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Security in Kenya PDF Print E-mail
Kenya is currently at phase 1 (precautionary phase) of the United Nations security plan, with the exception of Mount Elgon, Turkana and Marsabit districts and North-Eastern Province, which are at phase 3. Official visitors to Kenya need a security clearance to enter the country and a further security clearance to go to any phase 3 areas. If you intend to stay in a hotel, you are strongly advised to choose from those in the recommended list of hotels
Personal security

Muggings can occur at any time in both Nairobi and Mombasa. Be alert and follow these simple rules:
  • Keep to the main streets and don’t be tempted to go to places of which you are not sure.
  • Keep to the main roads and avoid shortcuts down back alleys and the like.
  • Never walk at night in the city centre even for a short distance – always take a taxi.
  • Be particularly wary of people hanging around outside hotels; it is a favourite place to catch tourists and mug them.
  • Ignore street children and people coming up to you in the streets with hard-luck tales. They may be pickpockets or part of an elaborate scam. The best thing to do is just to walk on and ignore them.
  • Do not carry large sums of money when shopping, and do not wear expensive jewellery, watches or the like.
  • Do not accept food and drink from strangers; visitors have been known to be drugged and then robbed.

The country’s roads are in a poor state and some are impassable. The standards of driving leave much to be desired.

  • Always drive defensively, expecting the worst and from the most unlikely quarters.
  • Keep doors locked and valuables out of sight when driving.
  • Only open car windows 10–12 centimetres, particularly when stopped at traffic lights. Necklaces and bags can easily be snatched.
  • If you travel outside Nairobi, go well prepared and never drive at night.
  • Tell someone where you are going and when you expect to be back.
  • If you hire or borrow a vehicle, ensure that it is in good condition.
  • Take essential spares and some food and water.
  • Do not stop for people apparently seeking help on the roadside. Frequently they wait for people to stop and either rob you or steal your car.

Armed vehicle hijacking
This is a fairly common crime in Nairobi. If you fall victim to a car hijacking, do as you are told and do not resist the hijackers. Do not attempt to escape by driving fast. If you comply, there is every chance that you will be released unharmed.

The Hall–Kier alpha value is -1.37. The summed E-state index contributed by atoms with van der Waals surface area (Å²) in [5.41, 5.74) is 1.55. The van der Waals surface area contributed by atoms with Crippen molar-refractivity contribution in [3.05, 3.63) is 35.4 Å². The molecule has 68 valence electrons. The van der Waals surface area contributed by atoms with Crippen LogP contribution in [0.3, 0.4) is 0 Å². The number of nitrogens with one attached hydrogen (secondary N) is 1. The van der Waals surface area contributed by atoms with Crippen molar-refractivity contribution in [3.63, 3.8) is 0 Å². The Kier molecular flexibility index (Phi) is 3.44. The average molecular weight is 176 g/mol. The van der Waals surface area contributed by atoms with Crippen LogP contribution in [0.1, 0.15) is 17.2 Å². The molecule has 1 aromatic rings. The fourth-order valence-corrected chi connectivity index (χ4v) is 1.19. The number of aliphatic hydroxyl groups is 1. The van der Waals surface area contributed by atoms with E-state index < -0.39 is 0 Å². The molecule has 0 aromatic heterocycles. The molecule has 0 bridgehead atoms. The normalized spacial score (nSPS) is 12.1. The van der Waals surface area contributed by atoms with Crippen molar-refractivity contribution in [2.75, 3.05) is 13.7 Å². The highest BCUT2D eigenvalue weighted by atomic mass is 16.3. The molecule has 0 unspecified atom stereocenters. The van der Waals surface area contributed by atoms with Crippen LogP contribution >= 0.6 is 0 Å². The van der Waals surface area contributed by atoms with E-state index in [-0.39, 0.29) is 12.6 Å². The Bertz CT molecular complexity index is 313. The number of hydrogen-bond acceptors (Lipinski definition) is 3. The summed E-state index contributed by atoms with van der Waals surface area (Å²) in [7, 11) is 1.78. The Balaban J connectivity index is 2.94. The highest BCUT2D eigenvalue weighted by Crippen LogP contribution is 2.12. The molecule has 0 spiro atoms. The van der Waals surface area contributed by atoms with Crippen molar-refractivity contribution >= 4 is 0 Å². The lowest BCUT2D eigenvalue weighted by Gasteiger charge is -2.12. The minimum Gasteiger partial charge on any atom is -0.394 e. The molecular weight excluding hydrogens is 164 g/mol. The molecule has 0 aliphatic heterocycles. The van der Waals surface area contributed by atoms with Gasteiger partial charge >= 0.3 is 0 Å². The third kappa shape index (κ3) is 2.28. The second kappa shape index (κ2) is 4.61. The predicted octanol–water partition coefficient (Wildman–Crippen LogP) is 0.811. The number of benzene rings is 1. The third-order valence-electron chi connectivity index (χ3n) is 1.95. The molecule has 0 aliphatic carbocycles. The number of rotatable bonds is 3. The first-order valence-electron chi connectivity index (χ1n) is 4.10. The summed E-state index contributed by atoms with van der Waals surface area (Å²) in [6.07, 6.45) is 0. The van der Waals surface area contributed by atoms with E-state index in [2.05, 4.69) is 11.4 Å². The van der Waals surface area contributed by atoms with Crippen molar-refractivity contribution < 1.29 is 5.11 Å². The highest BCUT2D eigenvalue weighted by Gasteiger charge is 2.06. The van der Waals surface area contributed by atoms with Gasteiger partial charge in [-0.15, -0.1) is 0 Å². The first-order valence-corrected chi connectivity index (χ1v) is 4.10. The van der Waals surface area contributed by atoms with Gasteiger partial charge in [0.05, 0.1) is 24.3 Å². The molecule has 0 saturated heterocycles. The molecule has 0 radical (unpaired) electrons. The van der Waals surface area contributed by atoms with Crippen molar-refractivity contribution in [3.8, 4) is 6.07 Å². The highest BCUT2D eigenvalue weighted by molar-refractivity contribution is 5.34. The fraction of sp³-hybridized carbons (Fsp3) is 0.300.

Except as indicated, most game parks and other tourist areas are usually safe, but muggings and armed attacks can occur anywhere and at any time. The Samburu, Shaba and Maasai Mara game reserves have all experienced bandit attacks in the past. For security reasons you are strongly advised to avoid the whole of North-Eastern Province, Tana River district in Coast Province and Isiolo and Marsabit districts in Eastern Province. If you go to Lamu, you are strongly advised to fly. From Malindi to Garsen to Lamu the road is both insecure and in poor condition and you have to travel in convoy. If you book your safaris through a reliable travel agent, you can be fairly certain that any vehicle provided will be roadworthy and that the safari will be conducted safely. If you wish to go to Samburu or Shaba game park, you should go with a tour operator or, if on your own, take a Kenya Wildlife Service guard while in the park. The travel agents at Gigiri can provide further information.

It is advisable to deposit your valuables at the hotel reception for safekeeping. When checking out of a hotel ensure that you keep briefcases, handbags and small luggage with you as these items are extremely attractive and have been stolen from inside hotel lobbies while guests were busy checking out.

If, your best efforts notwithstanding, you become the victim of an incident, assistance and advice can be obtained from the UN Security control centre.